Food Practices To Avoid Before Sleep
Written by: Kavata Kithome
Food and sleep have a big correlation with each other; have you ever noticed how some food make you sleepy, or maybe that you have trouble falling asleep after a large carbohydrate meal?
This is because food interacts with alertness through a series of chemical reactions in your body and brain. Indigestions, acid reflux or even hunger pains can affect your sleep.
As a health coach who loves her sleep, I have been on a mission to understand the best ways to get better sleep. I have discussed in several articles different tips to help you get the sleep your body needs and deserves and today is no different. Today I would like to discuss the best foods to help boost your sleep quality naturally (without adding on extra pounds!).
If you don’t get enough quality sleep, eating right for great sleep may be the key you are missing. Most protein rich foods contain tryptophan – an essential amino acid necessary to make serotonin, which converts to melatonin in the brain’s pineal gland. Increasing melatonin levels in the bloodstream signals the brain and body that is it is time to sleep.
Protein offers the body and brain tryptophan, carbohydrates make tryptophan more available to the brain, B6 vitamins are used by the body to make serotonin and even provide melatonin and the cycle continues.
Here is the exciting news, food with the highest tryptophan concentration are chocolate (how awesome?), oats, dried dates, nut milk, yogurt, cottage cheese, eggs, fish, poultry, red meat, sesame, chickpeas, almonds, sunflower seeds, pumpkin seeds, peanuts, buckwheat, spirulina and bananas.
With that in mind, here are some food practices to AVOID before sleep:
1. Eating A Big Dinner Less Than 3 Hours Before Bedtime. By doing so, your body will be so busy trying to digest the meal and can interrupt your sleep. This will increase your chances of acid reflux and indigestion and poor sleep.
2. Eating Spicy Or Acidic Foods And Fluids At Night. Those that know me know that I love spicy food; cayenne pepper is one of those spices that goes in everything, even my juice. But spicy food at night promotes heartburn during sleep and who wants that?
3. Snacking On Foods That Spike Your Blood Sugar Levels. These make you gain weight, which is counterintuitive if you ask me.
4. Drinking Caffeinated Drinks Close To Bedtime. Cut off should be at least 5 hours before bed.
5. Drinking Water And Other Fluids Before Bedtime. This one is hard for me, I love drinking tea or water before bed and then it has me running to the bathroom several times during the night. Now I try to have my last drink at least 1 hour before bedtime.
6. Drinking Alcohol Before Bedtime. Studies show that drinking alcohol close to bedtime can induce snoring in someone who doesn’t normally snore and increase the risk of obstructive sleep apnea.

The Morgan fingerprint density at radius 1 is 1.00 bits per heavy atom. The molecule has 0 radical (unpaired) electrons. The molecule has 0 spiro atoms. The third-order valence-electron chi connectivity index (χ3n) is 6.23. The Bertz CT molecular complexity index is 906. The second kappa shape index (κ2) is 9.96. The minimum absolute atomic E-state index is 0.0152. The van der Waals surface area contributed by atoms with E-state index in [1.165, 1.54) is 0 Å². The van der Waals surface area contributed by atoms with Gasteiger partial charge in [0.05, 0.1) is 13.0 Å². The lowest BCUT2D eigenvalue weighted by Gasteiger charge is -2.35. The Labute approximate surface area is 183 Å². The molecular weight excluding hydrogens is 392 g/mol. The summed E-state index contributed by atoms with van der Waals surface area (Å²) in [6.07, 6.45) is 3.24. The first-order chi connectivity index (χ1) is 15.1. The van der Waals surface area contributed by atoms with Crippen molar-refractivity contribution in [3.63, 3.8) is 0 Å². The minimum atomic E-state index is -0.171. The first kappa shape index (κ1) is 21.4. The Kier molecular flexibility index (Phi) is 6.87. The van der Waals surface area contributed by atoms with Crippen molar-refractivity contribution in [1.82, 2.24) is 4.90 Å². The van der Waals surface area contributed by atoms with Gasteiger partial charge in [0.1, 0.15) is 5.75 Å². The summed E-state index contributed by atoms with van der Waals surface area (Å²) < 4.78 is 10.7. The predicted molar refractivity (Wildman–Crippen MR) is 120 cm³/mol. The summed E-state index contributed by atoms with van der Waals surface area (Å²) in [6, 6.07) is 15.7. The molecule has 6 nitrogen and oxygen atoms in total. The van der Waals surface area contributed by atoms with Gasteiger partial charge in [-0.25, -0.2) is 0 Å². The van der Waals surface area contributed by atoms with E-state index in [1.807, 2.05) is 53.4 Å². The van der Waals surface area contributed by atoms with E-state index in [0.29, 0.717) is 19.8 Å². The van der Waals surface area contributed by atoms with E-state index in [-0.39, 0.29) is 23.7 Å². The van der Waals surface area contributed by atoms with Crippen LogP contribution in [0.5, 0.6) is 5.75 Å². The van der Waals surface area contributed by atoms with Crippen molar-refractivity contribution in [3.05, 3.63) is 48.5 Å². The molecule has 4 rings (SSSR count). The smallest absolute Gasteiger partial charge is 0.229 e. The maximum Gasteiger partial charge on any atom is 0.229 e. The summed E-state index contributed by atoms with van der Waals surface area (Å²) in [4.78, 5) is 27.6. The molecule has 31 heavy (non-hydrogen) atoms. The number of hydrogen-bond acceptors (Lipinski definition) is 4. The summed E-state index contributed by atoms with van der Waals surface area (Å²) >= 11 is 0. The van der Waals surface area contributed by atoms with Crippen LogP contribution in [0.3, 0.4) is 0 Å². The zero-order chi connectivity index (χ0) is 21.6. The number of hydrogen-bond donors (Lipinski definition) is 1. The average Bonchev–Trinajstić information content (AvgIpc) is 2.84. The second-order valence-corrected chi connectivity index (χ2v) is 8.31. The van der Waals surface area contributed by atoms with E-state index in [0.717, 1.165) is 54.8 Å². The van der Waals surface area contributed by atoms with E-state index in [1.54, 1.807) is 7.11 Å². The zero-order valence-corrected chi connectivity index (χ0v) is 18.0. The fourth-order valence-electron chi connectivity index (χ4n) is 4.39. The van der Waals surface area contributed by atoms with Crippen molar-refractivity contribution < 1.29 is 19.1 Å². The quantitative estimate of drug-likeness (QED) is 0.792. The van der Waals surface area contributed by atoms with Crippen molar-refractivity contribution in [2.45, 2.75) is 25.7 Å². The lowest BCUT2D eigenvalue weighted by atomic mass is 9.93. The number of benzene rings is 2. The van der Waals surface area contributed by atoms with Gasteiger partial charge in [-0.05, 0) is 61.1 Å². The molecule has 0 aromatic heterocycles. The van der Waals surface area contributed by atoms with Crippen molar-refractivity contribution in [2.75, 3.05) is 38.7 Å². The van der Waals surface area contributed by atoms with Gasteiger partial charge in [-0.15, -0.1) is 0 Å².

Now that you know what not to do, I have compiled 7 foods to eat for quality restorative sleep:
1. Passion Fruit
I have mentioned that my mother is a genius and here is another reason why. Mother would infuse her teas with fruits; her favorite was lemon and passion fruit. I loved my mother’s teas. Because passion fruit is not readily available everywhere, I usually opt for passion fruit tea. Tea contains alkaloids that have a sedative effect that is great before bedtime. This helps me sleep more deeply and soundly.
2. Chamomile Tea
I am sure that this tea doesn’t come as a surprise; chamomile tea contains glycine that helps relax nerves and muscles and induces a mild sedative effect. I love to take mine straight about 90 minutes before bed.
I like quick and easy meals with foods that are full of nutrients. Hummus is a great way to give your body tryptophan and stave off hunger before bedtime. Hummus and carrots, or celery, or even whole-grain crackers are great guilt-free snacks for great sleep.
The natural sugar in honey helps transport tryptophan to the brain without spiking your insulin level, this makes it an excellent carbohydrate choice.
5. Leaf Vegetables
Vegetables like spinach, kale, lettuce and mustard greens are great sources of calcium and have wonderful sedative properties.
Walnuts and almonds are excellent sources of tryptophan, magnesium and natural sources of melatonin. This helps you sleep faster and decreases any restlessness in your legs.
Fish like salmon, tuna and halibut are dense with B6 vitamins, which as mentioned, help make serotonin.
For the best sleep, it is great to eat snacks/food that contain both protein and carbohydrates with a low glycemic index and keep your evening snacking to at least an hour before bedtime.
Here are some examples of great evening snacks:
- Cereal with nut milk
- Almond butter and apples slices
- Cheese or hummus on whole grain crackers, apples, carrots, or celery sticks
The takeaway here is that sleep and nutrition go hand in hand and if you embrace these nighttime nutritional habits and shoot for 7-8 hours of sleep, you will experience the gift of unlimited amounts of daytime energy and optimum overall health.
Do you know any tips to ensure quality sleep? Share in the comments below.
Kavata Kithome is an advocate for living your best life, full of health and longevity. While working closely with gym owners and personal trainers, she was able to sculpt a well-rounded view of fitness and understands how to incorporate it with a healthy balanced diet. She is a regular contributor to the One More Step Lifestyle brand.
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